A few weeks ago, I shared a novel of a post with YU all about brewing your own probiotic-rich Kombucha Tea. This week, I’m going to talk you through flavoring it with everything from ginger to raspberries to thyme. Once you start making your own kombucha, not only will you save money and boost your immune system just in time for the cold weather to arrive, but you will instantly add more fun and adventure to your culinary life. You can experiment with different teas as your kombucha base, and you can then flavor your brew with fruits, juices, herbs and spices.
As you’ll recall from Part One of this two-part How to Brew Your Own Kombucha Tea series, you brew your kombucha for 7-10 days (initial fermentation), then you do a second fermentation where you bottle it, add a raisin or two for fizz factor and 1-3 days later, you’re ready to enjoy.
I love to use fresh fruit to flavor my kombucha—the probiotics eat up the fresh, natural sugar and I find that the flavor is more intense. There are two points in the process where you can flavor your kombucha. After the 7-10 days—your initial ferment (not as fizzy) or for the second ferment (very fizzy and I recommend for a more complex flavor profile). There are infinite possibilities for adding flavor to your probiotic brew…
Flavoring with fruit:
If you don’t care about fizz and want to enjoy it sooner than later, puree or smash some fruit, stir it into to your brewed kombucha and enjoy right away (this is the sweetest option). If you want fizzy and a bit less sweet, add the fruit for a second fermentation (you can also add raisins or ginger for extra fizz). Dice, or smash your fruit. The more surface area exposed to the liquid, the more flavor.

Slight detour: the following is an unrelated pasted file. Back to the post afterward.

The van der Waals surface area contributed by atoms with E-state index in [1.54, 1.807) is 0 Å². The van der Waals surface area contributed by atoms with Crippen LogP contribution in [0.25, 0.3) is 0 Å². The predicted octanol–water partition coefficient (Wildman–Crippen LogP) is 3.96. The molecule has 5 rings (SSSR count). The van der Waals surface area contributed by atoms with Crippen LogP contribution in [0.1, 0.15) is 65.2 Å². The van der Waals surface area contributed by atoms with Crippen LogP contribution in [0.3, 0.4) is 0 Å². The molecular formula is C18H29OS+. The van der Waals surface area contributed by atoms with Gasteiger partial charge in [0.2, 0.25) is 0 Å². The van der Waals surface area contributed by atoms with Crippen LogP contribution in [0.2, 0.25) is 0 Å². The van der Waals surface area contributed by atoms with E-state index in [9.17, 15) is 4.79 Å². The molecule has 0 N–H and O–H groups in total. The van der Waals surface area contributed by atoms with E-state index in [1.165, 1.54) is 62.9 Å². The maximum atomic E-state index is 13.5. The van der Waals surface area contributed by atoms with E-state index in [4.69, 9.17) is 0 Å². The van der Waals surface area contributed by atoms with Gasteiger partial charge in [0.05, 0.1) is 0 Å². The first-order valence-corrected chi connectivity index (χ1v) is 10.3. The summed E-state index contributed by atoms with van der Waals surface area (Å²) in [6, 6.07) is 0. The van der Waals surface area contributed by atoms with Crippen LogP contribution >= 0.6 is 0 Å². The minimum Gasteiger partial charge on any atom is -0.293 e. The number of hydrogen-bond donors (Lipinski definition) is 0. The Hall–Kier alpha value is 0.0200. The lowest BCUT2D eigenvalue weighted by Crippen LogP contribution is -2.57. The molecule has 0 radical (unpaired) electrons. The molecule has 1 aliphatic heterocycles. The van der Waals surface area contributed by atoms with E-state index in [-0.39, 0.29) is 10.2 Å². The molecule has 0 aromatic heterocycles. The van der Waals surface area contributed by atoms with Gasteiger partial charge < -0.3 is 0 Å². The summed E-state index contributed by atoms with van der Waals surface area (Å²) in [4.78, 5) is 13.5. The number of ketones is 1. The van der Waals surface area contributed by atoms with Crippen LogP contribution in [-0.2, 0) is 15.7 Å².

With fresh, frozen or dried fruit, you want about 1/2 cup fruit per 3-4 cups liquid.
I find that stone fruit makes the kombucha more creamy and smooth, which some folks like and some don’t. Nectarines, plums and peaches work well. My favorite fruit flavors are raspberry, blueberry, blackberry and strawberry, or a combination of all. Apple is also quite nice with fresh herbs and spices…
Try these combos:
Raspberries and ginger
Any berries plain (my all-time fave is raspberry)
Green apple, cinnamon, cardamom
Blackberry and thyme
Mango and a pinch of cayenne
Watermelon and jalapeño
Flavoring with herbs and spices:
Herbs provide the most flavor with a second ferment. And little goes a long way when adding herbs and spices.
For every 3-4 cups of liquid:
2 cardamom pods
1/2″ crushed cinnamon stick
2 tsp fennel seed
Rosemary and lemon zest
Pineapple and basil
2-3 whole cloves
1 split vanilla bean (here’s how to open)
1/2″ fresh ginger, grated
1 tbsp lavender buds
1 tbsp hibiscus leaves
1 tbsp rose petals
Combos to try:
Strawberry and rose and/or hibiscus
Cherries and rose and/or hibiscus
Blueberries and rosemary
Strawberries and thyme
Flavoring with juice:
For every 3-4 cups of kombucha, you’ll need about 1/4 cup organic juice.
Flavoring with extracts or infused waters:
You can also play with using organic, oil-free extracts like orange, lemon, almond, hazelnut and vanilla, or waters like orange blossom and rose, to flavor your kombucha after the first or during the second fermentation (flavor will intensify here). For every 3-4 cups of kombucha liquid, you’ll use about 1 tsp of extract and 1-2 tsp of waters.
Try these combinations:
Orange blossom and green apple
Strawberry, vanilla extract and rosewater
Apple, hazelnut and orange extract
Just like you see with store-bought kombucha, you can add chlorella, spirulina and chia seeds for a second fermentation. For chia, add 1-2 tbsp per 3-4 cups of liquid. For chlorella and spirulina, 1 tsp per 3-4 cups liquid. Don’t strain these ingredients out when your second fermentation is complete.
Ideas for the kiddos: